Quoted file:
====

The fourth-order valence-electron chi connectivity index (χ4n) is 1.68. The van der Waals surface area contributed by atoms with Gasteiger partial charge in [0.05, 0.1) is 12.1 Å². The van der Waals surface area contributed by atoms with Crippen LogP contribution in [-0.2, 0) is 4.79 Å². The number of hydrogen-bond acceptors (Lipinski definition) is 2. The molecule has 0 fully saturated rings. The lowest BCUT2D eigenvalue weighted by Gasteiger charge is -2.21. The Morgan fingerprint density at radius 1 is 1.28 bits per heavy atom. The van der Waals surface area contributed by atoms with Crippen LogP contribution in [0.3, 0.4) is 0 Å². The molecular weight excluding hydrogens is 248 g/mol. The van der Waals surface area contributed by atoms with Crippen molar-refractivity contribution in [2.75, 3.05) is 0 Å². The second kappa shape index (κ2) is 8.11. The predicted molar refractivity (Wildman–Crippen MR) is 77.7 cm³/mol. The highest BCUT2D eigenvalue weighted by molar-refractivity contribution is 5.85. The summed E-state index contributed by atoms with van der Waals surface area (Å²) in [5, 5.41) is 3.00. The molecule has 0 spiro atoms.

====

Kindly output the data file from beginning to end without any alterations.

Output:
The fourth-order valence-electron chi connectivity index (χ4n) is 1.68. The van der Waals surface area contributed by atoms with Gasteiger partial charge in [0.05, 0.1) is 12.1 Å². The van der Waals surface area contributed by atoms with Crippen LogP contribution in [-0.2, 0) is 4.79 Å². The number of hydrogen-bond acceptors (Lipinski definition) is 2. The molecule has 0 fully saturated rings. The lowest BCUT2D eigenvalue weighted by Gasteiger charge is -2.21. The Morgan fingerprint density at radius 1 is 1.28 bits per heavy atom. The van der Waals surface area contributed by atoms with Crippen LogP contribution in [0.3, 0.4) is 0 Å². The molecular weight excluding hydrogens is 248 g/mol. The van der Waals surface area contributed by atoms with Crippen molar-refractivity contribution in [2.75, 3.05) is 0 Å². The second kappa shape index (κ2) is 8.11. The predicted molar refractivity (Wildman–Crippen MR) is 77.7 cm³/mol. The highest BCUT2D eigenvalue weighted by molar-refractivity contribution is 5.85. The summed E-state index contributed by atoms with van der Waals surface area (Å²) in [5, 5.41) is 3.00. The molecule has 0 spiro atoms.